Thursday, 24 July 2014

Crazy Quilting

I love crazy quilting!  I have not done any pieces in many, many years but recently I went back to this love thanks to a former client of mine who purchased a crazy quilted stocking from me back in the early 90's!

First of all, I should define "crazy quilting".  I do not mean that quilters are crazy (though some may be) rather it is "a method of laying down bits and pieces of fabric in a haphazard fashion and sewing or appliquéing them to a whole cloth"  (Webser's Seventh New Collegiate Dictionary).  Those of you that know me at all, will realize that this type of quilting is right up my alley!  Once the whole cloth is covered then the fun begins as each seam is encrusted with decorative details and a combination of embroidery, crocheting, tatting, and beading.

Now back to my story of how I returned to crazy quilting :  well the former client tracked me down accidentally while attending a "Figurative art" show at the Coast Collective gallery back in October of 2013.  She talked to me and recognized my dolls in this show and asked if I had made crazy quilted Christmas stockings years ago.  I said that I did indeed make them years ago and you could see her face lit up!  She had purchased one of these Christmas stockings and still had it and treasured it year after year.  She told me that she had always regretting not purchasing another one and asked if I could make one for her for Christmas 2014.  I was reluctant at first as I did not even keep one as an example and had not taken any photos of the finished stocking.  She assured me that she would send me photos if only I would agree to make her another one.  I agreed and I am happy to say that it is done and I love it.  I hope she loves it as well.

I will show you the original stockings that I made back in the early 90's:  the first one is the one I made for my sister



Now the one I had sold:
 I used a lot of my tatted and crocheted pieces on this stocking (the toe)
This is the other side of the same stocking.

My former client was very good at sending me close-ups of the various sections of stocking:

I loved embroidering the trees and I loved making the pansies in crochet.

Here you can see the silk ribbon embroidering as well.


Wow, after looking at the stockings closely (in the pictures above), I realized that I had a lot of fun but it did take a lot of work!

The books I have in my library that are must haves for crazy quilting are as follows:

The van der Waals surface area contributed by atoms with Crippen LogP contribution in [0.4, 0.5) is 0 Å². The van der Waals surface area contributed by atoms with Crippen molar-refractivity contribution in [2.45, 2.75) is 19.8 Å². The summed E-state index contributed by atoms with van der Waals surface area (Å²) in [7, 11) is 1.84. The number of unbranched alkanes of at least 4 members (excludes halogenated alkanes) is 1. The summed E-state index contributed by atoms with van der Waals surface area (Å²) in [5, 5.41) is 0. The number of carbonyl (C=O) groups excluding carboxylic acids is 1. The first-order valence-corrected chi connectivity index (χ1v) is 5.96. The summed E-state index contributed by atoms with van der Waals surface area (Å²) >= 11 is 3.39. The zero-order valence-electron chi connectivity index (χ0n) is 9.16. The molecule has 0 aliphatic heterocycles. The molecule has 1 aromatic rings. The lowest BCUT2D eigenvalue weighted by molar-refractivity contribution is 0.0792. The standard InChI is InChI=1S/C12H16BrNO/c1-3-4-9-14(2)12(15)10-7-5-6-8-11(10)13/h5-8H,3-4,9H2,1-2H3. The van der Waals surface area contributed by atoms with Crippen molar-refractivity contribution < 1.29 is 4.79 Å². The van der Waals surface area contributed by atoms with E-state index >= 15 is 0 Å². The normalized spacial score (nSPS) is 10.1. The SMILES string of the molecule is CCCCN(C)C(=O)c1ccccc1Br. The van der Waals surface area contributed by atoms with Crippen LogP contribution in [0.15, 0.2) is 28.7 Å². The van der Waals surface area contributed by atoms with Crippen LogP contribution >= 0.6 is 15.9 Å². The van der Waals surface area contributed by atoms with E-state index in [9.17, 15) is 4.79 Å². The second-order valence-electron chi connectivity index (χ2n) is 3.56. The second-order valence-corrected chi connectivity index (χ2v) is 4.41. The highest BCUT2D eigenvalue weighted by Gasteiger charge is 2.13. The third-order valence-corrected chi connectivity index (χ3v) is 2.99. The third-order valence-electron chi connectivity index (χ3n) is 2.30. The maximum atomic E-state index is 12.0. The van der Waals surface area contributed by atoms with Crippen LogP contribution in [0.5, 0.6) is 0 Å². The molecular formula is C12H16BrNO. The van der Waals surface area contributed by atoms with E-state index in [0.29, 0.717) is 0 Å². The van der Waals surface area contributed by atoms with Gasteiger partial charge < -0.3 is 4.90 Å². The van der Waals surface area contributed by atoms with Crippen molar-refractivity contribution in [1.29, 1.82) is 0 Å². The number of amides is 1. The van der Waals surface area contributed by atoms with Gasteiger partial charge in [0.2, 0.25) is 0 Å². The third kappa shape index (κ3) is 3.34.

-The Crazy Quilt Handbook (by Judith Baker Montano)
-Elegant Stitches (by Judith Baker Montano)

A couple of new books that I purchased this year were also very useful when I was stuck on what to do for the next seam:

-Foolproof Crazy Quilting (by Jennifer Clouston)
-Crazy Quilting, the Complete Guide (by J. Marsha Michler)

Additionally, a web-site that I found that was great for tutorials on embroidery stitches is: http://www.needlenthread.com

Now on to the new creation for my client:  I decided to make the top with yellow/gold crocheted edging as her original is in burgundy:


Side one of the stocking

Side two of the stocking

Here are additional photos of the various areas up close:


I did some trees again!




This is the top ribbons (at the edge) with the loop to hang the stocking.
 Here is the other side of the stocking up close:



Well, I will put my crazy quilting aside for now and start on more ornaments for Christmas sales!

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Sunday, 13 July 2014

An Embroidery Refresher

This past Saturday I took a refresher beading course with a local talented header and teacher, Eileen Neill (Qualicum Beach, BC).  It was a fantastic day, so much fun.  We learned how to do some basic outline stitches (lazy stitch and couching stitch), three kinds of picot edging stitches, some fancy stitches (like spider web), all kinds of fringe, and the lacy netting stitch.

The sampler we made is about 4.5" square.  I took pictures of some samples that Eileen Neill made:  (Our homework was to make the base fabric square, ready for beading).







Here is my finished piece which I am calling "Fantasy Garden Delight":

Eileen Neill also teaches peyote work.  She has done a lot of pieces with Tyvek and burning techniques which produces interesting work.  Beading is such fun and if I were not so busy making dolls, I would surely be a beader!

Here are some of Eileen's "burned" pieces:

The face has been stamped, tyvek, burning and beading plus metallic paint

This uses a face mold, tyvek, burning with heat gun.


This is made by using a plastic bag (frozen berries) and using the heat gun before sewing with netting.